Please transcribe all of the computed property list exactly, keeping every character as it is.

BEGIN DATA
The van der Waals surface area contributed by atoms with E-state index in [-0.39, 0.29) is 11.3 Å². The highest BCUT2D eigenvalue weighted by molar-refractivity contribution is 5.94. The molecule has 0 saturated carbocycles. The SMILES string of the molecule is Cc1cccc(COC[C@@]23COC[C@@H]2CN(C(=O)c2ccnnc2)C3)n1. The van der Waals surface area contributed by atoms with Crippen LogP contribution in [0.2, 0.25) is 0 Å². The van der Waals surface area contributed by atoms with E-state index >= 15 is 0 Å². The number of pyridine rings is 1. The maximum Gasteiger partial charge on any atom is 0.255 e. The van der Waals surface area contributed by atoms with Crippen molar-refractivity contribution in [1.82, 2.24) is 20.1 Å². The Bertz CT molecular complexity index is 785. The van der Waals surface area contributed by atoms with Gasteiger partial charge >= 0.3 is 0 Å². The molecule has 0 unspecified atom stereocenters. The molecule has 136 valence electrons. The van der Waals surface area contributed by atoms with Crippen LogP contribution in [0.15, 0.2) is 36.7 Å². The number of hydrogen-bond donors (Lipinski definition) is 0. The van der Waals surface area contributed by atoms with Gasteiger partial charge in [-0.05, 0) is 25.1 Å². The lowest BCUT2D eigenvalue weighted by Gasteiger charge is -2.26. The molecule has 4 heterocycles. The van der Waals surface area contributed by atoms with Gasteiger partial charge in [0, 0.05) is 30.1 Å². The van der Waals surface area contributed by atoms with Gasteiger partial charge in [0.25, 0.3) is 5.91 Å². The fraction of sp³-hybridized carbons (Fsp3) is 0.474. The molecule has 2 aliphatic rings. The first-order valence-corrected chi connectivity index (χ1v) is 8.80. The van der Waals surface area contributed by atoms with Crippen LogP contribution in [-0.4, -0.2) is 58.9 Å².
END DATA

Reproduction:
The van der Waals surface area contributed by atoms with E-state index in [-0.39, 0.29) is 11.3 Å². The highest BCUT2D eigenvalue weighted by molar-refractivity contribution is 5.94. The molecule has 0 saturated carbocycles. The SMILES string of the molecule is Cc1cccc(COC[C@@]23COC[C@@H]2CN(C(=O)c2ccnnc2)C3)n1. The van der Waals surface area contributed by atoms with Crippen LogP contribution in [0.2, 0.25) is 0 Å². The van der Waals surface area contributed by atoms with E-state index >= 15 is 0 Å². The number of pyridine rings is 1. The maximum Gasteiger partial charge on any atom is 0.255 e. The van der Waals surface area contributed by atoms with Crippen molar-refractivity contribution in [1.82, 2.24) is 20.1 Å². The Bertz CT molecular complexity index is 785. The van der Waals surface area contributed by atoms with Gasteiger partial charge >= 0.3 is 0 Å². The molecule has 0 unspecified atom stereocenters. The molecule has 136 valence electrons. The van der Waals surface area contributed by atoms with Crippen LogP contribution in [0.15, 0.2) is 36.7 Å². The number of hydrogen-bond donors (Lipinski definition) is 0. The van der Waals surface area contributed by atoms with Gasteiger partial charge in [-0.05, 0) is 25.1 Å². The lowest BCUT2D eigenvalue weighted by Gasteiger charge is -2.26. The molecule has 4 heterocycles. The van der Waals surface area contributed by atoms with Gasteiger partial charge in [0, 0.05) is 30.1 Å². The van der Waals surface area contributed by atoms with Gasteiger partial charge in [0.25, 0.3) is 5.91 Å². The fraction of sp³-hybridized carbons (Fsp3) is 0.474. The molecule has 2 aliphatic rings. The first-order valence-corrected chi connectivity index (χ1v) is 8.80. The van der Waals surface area contributed by atoms with Crippen LogP contribution in [-0.4, -0.2) is 58.9 Å².